Definitions, Terms and Facts about Autism and ADHD
What is Autism?
Autism, or Autism Spectrum Disorder (ASD), refers to a broad range of conditions characterized by challenges with social skills, repetitive behaviors, speech and nonverbal communication. The “autism spectrum” describes a set of developmental delays and disorders that affect social and communication skills and motor and language skills. Until May 2013, official diagnoses within the autism spectrum included autistic disorder, pervasive developmental disorder-not otherwise specified (PDD-NOS), Asperger syndrome, Childhood Disintegrative Disorder, and Rett Syndrome. Today, there is just one Autism Spectrum Disorder, with three levels of severity. Early signs of Autism in children and toddlers usually appear by age 2 or 3. Some associated development delays can appear even earlier, and often, it can be diagnosed as early as 18 months.
What Is Attention Deficit Hyperactivity Disorder?
Attention deficit hyperactivity disorder (ADHD) affects children and teens and can continue into adulthood. ADHD is the most commonly diagnosed mental disorder of children. Children with ADHD may be hyperactive and unable control their impulses, or they may have trouble paying attention. These behaviors interfere with school and home life. ADHD is more common in boys than in girls and is typically discovered during the early school years, when a child begins to have problems paying attention.
What is Aspberger Syndrome?
Asperger Syndrome is an autism spectrum disorder (ASD) considered to be on the “high functioning” end of the spectrum. It is characterized by higher than average intellectual ability coupled with impaired social skills and restrictive, repetitive patterns of interest and activities. The term and the diagnosis was removed from the Diagnostic and Statistical Manual of Mental Disorders (DSM) manual in 2013, however many in the Autism community continue to use it because it helps describe a very specific group of people.
Pervasive developmental disorder, not otherwise specified (PDD-NOS)
Up until 2013, this diagnosis was used to describe individuals who didn’t fully fit the criteria for other specific diagnoses but are nevertheless Autistic. Because there is no easy way to define the symptoms of PDD-NOS, which may range from very mild to very severe, the diagnostic category no longer exists.
What is mild Autism?
The term “mild Autism” is not an official diagnosis. When people use the term “mild autism” they are referring to individuals whose symptoms fit an Autism Spectrum diagnosis, but who have strong verbal skills and few behavioral issues.
What is high functioning Autism?
Like “mild Autism”, ”high functioning autism” (sometimes shortened to HFA) is a made-up term that’s become more and more commonly used. Before 2013, the term was used to distinguish “Autism” from “Asperger syndrome.“ The official distinction made by practitioners before 2013 was that people with HFA had speech delays while people with Asperger Syndrome have normal speech development.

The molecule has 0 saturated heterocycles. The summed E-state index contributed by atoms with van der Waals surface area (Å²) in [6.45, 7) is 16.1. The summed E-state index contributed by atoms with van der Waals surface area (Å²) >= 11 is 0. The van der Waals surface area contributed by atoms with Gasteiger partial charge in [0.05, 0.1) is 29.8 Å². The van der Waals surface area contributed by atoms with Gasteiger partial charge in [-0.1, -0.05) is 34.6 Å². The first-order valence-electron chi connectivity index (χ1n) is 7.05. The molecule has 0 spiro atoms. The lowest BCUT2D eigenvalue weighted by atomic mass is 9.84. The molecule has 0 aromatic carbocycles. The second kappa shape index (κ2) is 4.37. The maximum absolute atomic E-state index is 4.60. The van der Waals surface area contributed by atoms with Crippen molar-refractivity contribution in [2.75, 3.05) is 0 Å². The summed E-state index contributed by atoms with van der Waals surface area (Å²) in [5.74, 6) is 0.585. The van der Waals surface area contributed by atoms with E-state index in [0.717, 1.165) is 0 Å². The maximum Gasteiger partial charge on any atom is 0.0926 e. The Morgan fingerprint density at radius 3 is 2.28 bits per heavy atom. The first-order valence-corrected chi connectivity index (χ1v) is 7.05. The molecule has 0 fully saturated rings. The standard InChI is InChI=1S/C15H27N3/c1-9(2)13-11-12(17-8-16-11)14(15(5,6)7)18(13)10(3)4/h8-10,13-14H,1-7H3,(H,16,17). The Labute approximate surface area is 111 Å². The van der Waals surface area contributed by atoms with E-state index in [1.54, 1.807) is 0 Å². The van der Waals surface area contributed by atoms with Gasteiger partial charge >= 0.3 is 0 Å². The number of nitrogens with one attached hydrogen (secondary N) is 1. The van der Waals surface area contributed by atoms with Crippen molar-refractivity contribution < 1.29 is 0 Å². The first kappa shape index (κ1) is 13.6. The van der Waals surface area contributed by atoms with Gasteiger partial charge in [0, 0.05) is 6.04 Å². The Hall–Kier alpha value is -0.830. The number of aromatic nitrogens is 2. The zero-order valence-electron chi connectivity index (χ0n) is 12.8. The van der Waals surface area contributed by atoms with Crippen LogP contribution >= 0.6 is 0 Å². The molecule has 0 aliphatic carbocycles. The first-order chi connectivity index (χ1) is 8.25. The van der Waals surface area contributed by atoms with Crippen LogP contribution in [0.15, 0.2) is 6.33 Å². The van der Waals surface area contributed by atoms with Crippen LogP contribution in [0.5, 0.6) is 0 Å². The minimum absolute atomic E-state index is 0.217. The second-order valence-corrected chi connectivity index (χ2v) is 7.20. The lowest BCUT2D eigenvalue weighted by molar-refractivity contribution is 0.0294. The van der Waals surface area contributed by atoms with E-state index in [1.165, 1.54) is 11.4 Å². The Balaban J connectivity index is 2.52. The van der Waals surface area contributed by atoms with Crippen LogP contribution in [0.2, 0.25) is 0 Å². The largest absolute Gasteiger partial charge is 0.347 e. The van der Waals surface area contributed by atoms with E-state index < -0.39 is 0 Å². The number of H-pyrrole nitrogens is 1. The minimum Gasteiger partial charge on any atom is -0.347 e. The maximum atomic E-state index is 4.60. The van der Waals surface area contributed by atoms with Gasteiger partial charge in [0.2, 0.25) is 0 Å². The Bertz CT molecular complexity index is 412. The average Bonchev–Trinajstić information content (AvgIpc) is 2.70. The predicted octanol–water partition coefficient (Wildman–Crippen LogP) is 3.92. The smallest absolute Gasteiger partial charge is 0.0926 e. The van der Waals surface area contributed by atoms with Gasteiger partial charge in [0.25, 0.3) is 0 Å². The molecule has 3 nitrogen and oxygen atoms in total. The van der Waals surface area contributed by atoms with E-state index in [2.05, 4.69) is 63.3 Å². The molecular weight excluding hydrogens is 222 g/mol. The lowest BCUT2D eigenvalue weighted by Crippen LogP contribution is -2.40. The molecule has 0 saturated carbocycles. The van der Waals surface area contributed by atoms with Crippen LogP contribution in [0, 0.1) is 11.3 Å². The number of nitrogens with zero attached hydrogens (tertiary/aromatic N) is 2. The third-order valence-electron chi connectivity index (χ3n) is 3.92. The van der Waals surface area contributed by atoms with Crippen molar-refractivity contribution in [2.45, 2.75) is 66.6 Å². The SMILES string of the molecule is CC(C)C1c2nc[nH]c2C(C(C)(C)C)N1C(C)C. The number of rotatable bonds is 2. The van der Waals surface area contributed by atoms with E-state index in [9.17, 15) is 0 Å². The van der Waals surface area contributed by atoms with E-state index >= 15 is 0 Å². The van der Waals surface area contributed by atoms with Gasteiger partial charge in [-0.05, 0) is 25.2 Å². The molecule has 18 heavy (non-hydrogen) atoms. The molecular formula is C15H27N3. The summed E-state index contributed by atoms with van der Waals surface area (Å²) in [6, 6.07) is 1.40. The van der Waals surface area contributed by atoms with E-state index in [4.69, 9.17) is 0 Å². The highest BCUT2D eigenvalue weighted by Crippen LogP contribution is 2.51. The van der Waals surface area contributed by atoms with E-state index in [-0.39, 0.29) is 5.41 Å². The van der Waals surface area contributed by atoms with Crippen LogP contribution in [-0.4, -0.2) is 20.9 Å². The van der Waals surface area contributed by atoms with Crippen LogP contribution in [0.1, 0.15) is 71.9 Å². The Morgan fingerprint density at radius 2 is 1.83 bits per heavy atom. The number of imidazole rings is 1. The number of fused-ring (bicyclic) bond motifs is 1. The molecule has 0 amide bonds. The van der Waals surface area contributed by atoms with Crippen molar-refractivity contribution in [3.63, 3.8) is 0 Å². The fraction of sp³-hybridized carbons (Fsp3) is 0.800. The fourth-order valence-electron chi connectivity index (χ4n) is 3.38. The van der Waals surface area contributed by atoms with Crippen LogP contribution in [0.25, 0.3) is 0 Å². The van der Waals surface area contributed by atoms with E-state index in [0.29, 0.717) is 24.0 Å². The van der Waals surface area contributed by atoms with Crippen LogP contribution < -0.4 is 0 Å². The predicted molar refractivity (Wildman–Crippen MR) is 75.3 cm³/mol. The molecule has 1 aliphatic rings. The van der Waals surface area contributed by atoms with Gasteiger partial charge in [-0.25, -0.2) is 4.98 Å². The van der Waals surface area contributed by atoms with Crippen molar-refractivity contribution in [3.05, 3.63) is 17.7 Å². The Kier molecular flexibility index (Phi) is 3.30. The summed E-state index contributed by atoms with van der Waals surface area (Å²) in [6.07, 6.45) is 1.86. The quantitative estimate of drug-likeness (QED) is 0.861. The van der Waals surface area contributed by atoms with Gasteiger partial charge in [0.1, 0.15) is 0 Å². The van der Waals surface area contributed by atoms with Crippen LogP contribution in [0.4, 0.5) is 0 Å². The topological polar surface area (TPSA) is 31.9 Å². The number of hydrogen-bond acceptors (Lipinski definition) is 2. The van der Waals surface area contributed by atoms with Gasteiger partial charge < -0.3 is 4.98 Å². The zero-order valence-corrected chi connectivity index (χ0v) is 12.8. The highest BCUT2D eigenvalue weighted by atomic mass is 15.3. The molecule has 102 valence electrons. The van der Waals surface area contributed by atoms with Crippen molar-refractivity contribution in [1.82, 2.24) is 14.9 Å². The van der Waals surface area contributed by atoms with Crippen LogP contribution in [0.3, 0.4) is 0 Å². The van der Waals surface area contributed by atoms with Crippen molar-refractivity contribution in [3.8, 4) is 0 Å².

What is severe autism?
Severe autism is not an official diagnosis, it is a descriptive term along with profound autism, low functioning autism, and classic autism. People with “severe autism” are often non-verbal and intellectually disabled, and may have very challenging behaviors.
Why Autism Terms Aren’t Always Helpful
While some autism-related terms are descriptive, they’re not always helpful. Every individual on the Autism Spectrum is unique. Hence, as the old adage goes, if you’ve met one person with Autism, you’ve met one person with Autism!
Some facts about autism
- The 2018 National Autism Spectrum Disorder Surveillance System (NASS) Report estimates autism’s prevalence as 1 in 66 children in Canada. This includes 1 in 42 boys and 1 in 189 girls.
- Around one third of people with Autism remain nonverbal.
- Around one third of people with Autism have an intellectual disability.
- Certain medical and mental health issues frequently accompany autism. They include gastrointestinal (GI) disorders, seizures, sleep disturbances, attention deficit and hyperactivity disorder (ADHD), anxiety and phobias.
- Autism is treatable, not a hopeless condition!
Some facts about ADHD
- Males are almost three times more likely to be diagnosed with ADHD than females.
- During their lifetimes, 13 percent of men will be diagnosed with ADHD.
- The average age of ADHD diagnosis is 7 years old.
- Symptoms of ADHD typically first appear between the ages of 3 and 6.
- ADHD isn’t just a childhood disorder.